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Rewarding Bright Leadership

November 4, 2016

Elyse Allan, second from the right, at the GE Peterborough manufacturing plant.

November 2016

She is one of the most powerful women in Canada and as President and CEO of GE Canada; Elyse Allan is helping to chart Canada’s energy future. In an industry primarily dominated by men, as documented by Statistics Canada, her ascent to the top is nothing short of remarkable.

A dual background in environment and business, Allan is one of the most influential leaders in the energy world. She has been a leading voice in advancing technology development initiatives with Canada’s Oil Sands Innovation Alliance (COSIA), and further leads efforts in driving innovation and competitiveness as a board member for MaRS and the Conference Board of Canada amongst others. For this leader of GE Canada, her passion for energy and innovation goes back to childhood.

“For as long as I can remember, I’ve had this natural curiosity for the sciences,” she says. “Discovering how science and technology come together to solve global challenges, particularly in the energy space fascinates me.”

This fascination for problem solving has led her to be chosen as the 2016 Canadian Energy Person of the Year by the Energy Council of Canada. Formed almost 100 years ago, in 1923, the Energy Council of Canada is a founding member of the World Energy Council (WEC); a UN-accredited global energy body which covers all energy sectors in Canada. Since 2011 the organization has recognized Canadian leaders who make international contributions to the field of energy.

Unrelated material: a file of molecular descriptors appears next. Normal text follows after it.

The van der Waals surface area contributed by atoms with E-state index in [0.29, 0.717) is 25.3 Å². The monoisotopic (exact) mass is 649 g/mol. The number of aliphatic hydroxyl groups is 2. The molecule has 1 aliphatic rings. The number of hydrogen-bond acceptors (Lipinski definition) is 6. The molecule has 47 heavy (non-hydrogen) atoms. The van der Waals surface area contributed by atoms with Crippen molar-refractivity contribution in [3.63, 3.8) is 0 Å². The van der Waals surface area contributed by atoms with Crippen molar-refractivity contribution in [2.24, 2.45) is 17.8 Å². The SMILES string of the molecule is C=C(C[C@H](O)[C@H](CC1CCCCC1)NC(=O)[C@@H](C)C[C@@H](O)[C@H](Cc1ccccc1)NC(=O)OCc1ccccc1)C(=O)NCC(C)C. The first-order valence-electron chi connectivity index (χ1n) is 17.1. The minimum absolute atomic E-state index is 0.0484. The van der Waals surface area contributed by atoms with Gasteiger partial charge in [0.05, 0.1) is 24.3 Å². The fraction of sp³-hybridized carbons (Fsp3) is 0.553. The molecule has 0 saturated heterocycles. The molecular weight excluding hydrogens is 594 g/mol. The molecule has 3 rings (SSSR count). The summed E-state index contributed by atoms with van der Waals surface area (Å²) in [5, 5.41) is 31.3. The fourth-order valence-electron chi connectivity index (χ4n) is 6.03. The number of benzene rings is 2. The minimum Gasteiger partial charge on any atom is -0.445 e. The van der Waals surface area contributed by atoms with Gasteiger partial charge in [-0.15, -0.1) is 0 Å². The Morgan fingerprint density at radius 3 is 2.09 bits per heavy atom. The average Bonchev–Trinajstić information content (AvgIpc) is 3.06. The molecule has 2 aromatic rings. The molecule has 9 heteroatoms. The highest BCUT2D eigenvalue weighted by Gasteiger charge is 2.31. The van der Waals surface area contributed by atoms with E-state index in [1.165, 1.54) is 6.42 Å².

Allan’s contributions include a partnership between GE and Actua, providing more than 200,000 kids from across Canada with opportunities to gain hands-on experience through science, technology, engineering and math (STEM) programs.  She has played an active role in engaging government and policy makers to bring energy possibilities to more remote communities in Canada. Mrs. Allan was also part of a 10-member panel to advise Alberta Premier Rachel Notley on economic diversification.

Looking ahead, Mrs. Allan’s professional aspirations include stretching the boundaries of technology to meet the ever changing needs of Canada’s energy industry through advances in digital capabilities.

“In our businesses, we need to embrace new technologies, and expose our workforce to leading trends,” states Allan. “As leaders, whether executives or on boards, we need to be sure that we are creating the right conditions for new technologies.”

Under the leadership of Allan the GE Innovation Center in Calgary  is working on data based solutions to change the way energy companies operate in the field. The future of innovation at GE includes using advances in material sciences, 3-D printing, improved software, data analytics and sensors, providing necessary tools to deliver a brighter, more sustainable and prosperous energy future.

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